Fraenkel Gallery (2013). The Unphotographable. New York, NY: D.A.P.

Gallagher, A. (2012). Damien Hirst. London, UK: Tate Publishing.

Gellatly, K. (2012). 101 Contemporary Australian Artists. Melbourne, AUST: National Gallery of Victoria.

Grunenberg, C & Hollein, M. (2002). Shopping: A Century of Art and Consumer Culture. Ostfildern-Ruit: Germany.

Grynsztejn, M. (2007). Take your time: Olafur Eliasson. New York: US. Thames & Hudson Inc

Hall, S. (2007) This means this, This means that; A users guide to semiotics. London: Laurence King Publishing Ltd.

Semiotics is the theory of signs.  Signs are amazingly diverse: from simple road signs that point to a destination, to smoke that warns us of fire, to the culturally-conditioned symbols buried within art and literature, our reading of signs is very much a part of everyday life.  Yet semiotics is often perceived as a mysterious science.  This introductory book decodes the mystery of semiotics using visual examples instead of abstract theory.

Heartney, E.(2008) Art and Today. New York, NY: Phaeton Press Ltd.

Harten, DL. (1999) Heaven. Germany: Hatje Cantz Publishers

Keller, T. (2009) Counterfeit Gods. London, UK: Hodder & Stoughton Ltd

Timothy Keller, pondering the persistent temptation to worship what can only disappoint, and with a vital message for today’s climate of financial and social difficulty.

Newton, K. & Rolphh, C. (2006). Stilled: Contemporary Still Life Photography by Women. Cardiff, WL: Zenith Media.

Kohler, M. (1995) Constructed Realities: The Art of Staged Photography. ZH, Switzerland: Edition Stemmle

Kury, G. & Holland, C. (2005). Part Object Part Sculpture. Ohio, USA: WExner Center for the Arts

Manco, T. (2014) Big Art Small Art. London, UK: Thames & Hudson

A survey of contemporary art (primarily sculpture and installation) both large scale works and small scale.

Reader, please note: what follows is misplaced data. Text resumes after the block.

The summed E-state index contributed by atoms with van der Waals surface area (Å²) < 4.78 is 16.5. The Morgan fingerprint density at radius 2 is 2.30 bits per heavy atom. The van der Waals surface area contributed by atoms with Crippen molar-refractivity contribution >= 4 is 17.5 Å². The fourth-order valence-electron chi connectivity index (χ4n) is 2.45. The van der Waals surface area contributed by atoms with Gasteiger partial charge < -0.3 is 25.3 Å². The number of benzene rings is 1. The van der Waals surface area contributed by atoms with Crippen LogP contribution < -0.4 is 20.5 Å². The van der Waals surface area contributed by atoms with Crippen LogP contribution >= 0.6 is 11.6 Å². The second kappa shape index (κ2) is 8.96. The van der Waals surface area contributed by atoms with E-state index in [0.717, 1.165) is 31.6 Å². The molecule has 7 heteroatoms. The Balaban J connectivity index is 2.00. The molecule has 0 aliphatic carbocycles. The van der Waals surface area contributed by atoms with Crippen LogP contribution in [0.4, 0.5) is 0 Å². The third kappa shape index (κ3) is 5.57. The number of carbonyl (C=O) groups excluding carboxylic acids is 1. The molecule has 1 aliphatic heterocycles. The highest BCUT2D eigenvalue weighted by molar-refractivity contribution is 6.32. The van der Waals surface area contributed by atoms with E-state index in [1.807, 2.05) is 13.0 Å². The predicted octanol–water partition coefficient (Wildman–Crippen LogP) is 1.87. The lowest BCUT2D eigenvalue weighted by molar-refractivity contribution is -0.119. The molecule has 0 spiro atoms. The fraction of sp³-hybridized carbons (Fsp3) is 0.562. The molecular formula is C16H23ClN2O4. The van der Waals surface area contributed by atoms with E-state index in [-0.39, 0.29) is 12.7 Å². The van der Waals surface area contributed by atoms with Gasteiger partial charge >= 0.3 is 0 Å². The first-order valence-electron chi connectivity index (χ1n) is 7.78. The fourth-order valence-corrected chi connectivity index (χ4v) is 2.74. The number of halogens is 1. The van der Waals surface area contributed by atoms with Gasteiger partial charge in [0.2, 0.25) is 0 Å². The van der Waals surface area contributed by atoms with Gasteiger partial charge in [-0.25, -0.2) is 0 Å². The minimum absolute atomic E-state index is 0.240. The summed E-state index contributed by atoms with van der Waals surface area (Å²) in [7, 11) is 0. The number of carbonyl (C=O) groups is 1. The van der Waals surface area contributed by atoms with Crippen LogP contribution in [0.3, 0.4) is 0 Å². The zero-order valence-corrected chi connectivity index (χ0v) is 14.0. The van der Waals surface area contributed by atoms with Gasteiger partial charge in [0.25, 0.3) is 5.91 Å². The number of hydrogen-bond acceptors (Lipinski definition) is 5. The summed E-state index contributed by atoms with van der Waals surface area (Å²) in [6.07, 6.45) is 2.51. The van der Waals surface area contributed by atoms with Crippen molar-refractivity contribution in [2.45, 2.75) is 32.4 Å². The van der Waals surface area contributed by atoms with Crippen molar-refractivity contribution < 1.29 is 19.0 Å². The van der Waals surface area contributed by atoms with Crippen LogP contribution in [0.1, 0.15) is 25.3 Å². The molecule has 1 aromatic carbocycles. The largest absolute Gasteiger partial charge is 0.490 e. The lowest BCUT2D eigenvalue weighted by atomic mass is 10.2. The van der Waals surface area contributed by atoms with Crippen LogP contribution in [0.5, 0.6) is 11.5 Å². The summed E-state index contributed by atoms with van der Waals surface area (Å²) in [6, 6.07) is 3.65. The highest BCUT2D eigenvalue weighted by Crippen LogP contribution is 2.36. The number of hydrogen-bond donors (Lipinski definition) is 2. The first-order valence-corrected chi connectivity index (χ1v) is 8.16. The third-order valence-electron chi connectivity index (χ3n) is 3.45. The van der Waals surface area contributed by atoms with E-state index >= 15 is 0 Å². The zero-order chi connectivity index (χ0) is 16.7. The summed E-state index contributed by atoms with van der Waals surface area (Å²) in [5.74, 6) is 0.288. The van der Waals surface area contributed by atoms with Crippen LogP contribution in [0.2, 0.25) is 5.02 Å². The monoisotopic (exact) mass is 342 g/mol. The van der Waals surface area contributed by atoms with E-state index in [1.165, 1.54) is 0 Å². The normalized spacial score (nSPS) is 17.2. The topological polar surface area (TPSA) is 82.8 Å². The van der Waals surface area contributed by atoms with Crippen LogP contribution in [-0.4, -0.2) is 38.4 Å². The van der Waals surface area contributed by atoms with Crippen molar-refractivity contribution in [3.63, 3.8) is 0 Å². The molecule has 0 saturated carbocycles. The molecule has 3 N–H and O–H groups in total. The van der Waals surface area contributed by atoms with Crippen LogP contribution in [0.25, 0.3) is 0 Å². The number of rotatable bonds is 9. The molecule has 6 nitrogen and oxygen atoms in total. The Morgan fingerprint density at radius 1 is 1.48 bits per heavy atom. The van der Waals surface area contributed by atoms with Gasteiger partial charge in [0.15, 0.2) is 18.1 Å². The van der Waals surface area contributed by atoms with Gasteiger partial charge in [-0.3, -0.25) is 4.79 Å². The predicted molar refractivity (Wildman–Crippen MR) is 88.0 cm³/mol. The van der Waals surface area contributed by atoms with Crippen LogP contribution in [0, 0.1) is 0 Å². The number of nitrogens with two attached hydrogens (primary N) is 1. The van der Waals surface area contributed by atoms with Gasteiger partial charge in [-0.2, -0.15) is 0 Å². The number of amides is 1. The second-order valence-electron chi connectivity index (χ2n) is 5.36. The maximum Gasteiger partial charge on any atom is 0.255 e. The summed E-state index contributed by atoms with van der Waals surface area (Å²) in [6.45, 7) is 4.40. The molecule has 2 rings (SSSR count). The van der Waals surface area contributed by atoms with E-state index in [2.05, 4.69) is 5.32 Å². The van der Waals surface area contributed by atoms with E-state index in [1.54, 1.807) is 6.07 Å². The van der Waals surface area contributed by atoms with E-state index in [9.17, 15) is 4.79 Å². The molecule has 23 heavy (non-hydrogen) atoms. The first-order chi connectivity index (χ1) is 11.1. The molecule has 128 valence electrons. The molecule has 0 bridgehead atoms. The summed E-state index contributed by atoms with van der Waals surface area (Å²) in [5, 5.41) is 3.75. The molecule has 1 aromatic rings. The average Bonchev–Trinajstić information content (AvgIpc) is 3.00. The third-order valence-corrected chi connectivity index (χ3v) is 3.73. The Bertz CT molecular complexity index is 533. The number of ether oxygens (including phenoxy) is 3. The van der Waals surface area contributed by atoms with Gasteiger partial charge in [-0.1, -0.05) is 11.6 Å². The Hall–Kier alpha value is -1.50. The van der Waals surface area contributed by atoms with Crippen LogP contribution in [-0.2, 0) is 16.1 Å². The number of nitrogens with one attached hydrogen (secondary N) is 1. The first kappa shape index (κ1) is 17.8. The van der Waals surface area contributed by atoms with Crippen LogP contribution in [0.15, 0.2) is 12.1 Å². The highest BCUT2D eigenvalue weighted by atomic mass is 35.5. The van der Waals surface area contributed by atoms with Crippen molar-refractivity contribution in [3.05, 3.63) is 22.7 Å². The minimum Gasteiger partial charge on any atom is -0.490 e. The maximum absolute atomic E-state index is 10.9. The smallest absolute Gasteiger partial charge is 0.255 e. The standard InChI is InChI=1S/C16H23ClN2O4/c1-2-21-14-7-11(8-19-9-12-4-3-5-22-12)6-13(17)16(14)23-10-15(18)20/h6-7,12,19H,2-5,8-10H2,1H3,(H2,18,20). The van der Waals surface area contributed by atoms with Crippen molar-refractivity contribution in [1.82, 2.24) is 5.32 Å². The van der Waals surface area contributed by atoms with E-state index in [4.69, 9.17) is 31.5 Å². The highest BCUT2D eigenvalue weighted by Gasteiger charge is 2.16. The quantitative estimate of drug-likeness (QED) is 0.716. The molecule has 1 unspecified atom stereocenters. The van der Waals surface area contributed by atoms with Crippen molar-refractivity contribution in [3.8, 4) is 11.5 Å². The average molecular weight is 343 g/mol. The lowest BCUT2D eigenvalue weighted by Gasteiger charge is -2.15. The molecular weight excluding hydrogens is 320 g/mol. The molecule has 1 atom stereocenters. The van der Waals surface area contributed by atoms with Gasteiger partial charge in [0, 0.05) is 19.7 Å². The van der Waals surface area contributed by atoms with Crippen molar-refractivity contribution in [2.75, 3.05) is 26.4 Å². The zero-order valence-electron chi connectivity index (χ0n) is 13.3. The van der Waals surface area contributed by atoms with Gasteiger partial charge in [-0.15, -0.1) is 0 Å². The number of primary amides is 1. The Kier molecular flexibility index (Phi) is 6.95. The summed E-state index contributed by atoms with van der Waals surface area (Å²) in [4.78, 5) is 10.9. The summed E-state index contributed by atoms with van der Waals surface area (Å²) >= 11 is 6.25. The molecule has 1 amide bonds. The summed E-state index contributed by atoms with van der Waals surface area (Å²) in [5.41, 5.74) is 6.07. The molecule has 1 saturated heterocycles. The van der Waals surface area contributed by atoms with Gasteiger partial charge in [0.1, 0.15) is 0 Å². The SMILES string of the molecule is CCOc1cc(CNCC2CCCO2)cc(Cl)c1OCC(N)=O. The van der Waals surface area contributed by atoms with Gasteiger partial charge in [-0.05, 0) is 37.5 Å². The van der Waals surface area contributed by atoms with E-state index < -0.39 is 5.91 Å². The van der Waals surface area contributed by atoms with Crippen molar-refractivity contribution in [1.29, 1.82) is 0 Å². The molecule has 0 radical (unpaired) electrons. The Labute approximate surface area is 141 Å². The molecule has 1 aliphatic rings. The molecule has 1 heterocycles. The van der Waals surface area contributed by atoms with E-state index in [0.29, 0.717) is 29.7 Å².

Mitchell, W.J.T. (2005) What do Pictures Want? London: The University of Chicago Press Ltd

Pictures are ‘ways of world-making,’ not world mirroring, says philosopher Nelson Goodman.  Pictures are themselves products of poetry, and a poetics of pictures address itself to them, as Aristotle proposed, “as if they were living beings, a second narrative that human beings have created around themselves.” (Mitchell preface XV)  The question to ask of pictures from the standpoint of a poetics is not just what they mean or do but what they WANT what claim they make upon us, and how we are to respond.  Obviously, this question also requires us to ask what is it that we want from pictures.

Mitchell, W.J.T. (1986) Iconology; Image, Text, Ideology. CH, USA: The University of Chicago Press Ltd

Nelson, R.S. & Shiff, R. (1996,2003) Critical Terms for Art History. CH, USA: The University of Chicago Press Ltd

New 235 Bowery New York NY 10002 USA Museum (2007) Unmonumental: The object in the 21st Century. London, Uk: Phaidon Press Limited

O’Donohue, J. (1990) Anam Cara: A book of Celtic Wisdom. New York, NY: HarperCollins Publishers, Inc.

John O’Donohue, poet, philosopher, and scholar, guides the reader through the spiritual landscape of the Irish imagination.  Anam Cara is gaelic for ‘soul friend’.  This beautiful book contains the ancient teachings, stories and blessings of Celtic wisdom and provides profound insights on the universal themes of friendship, solitude, love and death.  Some examples; Light is generous; The human heart is never completely born; Love as ancient recognition; Solitude is luminous; Beauty likes neglected places; The passionate heart never ages; Too be natural is to be holy; Death as an invitation to freedom.

Olalquiaga, C. (1998) The Artificial Kingdom. MN, USA: University of Minnesota Press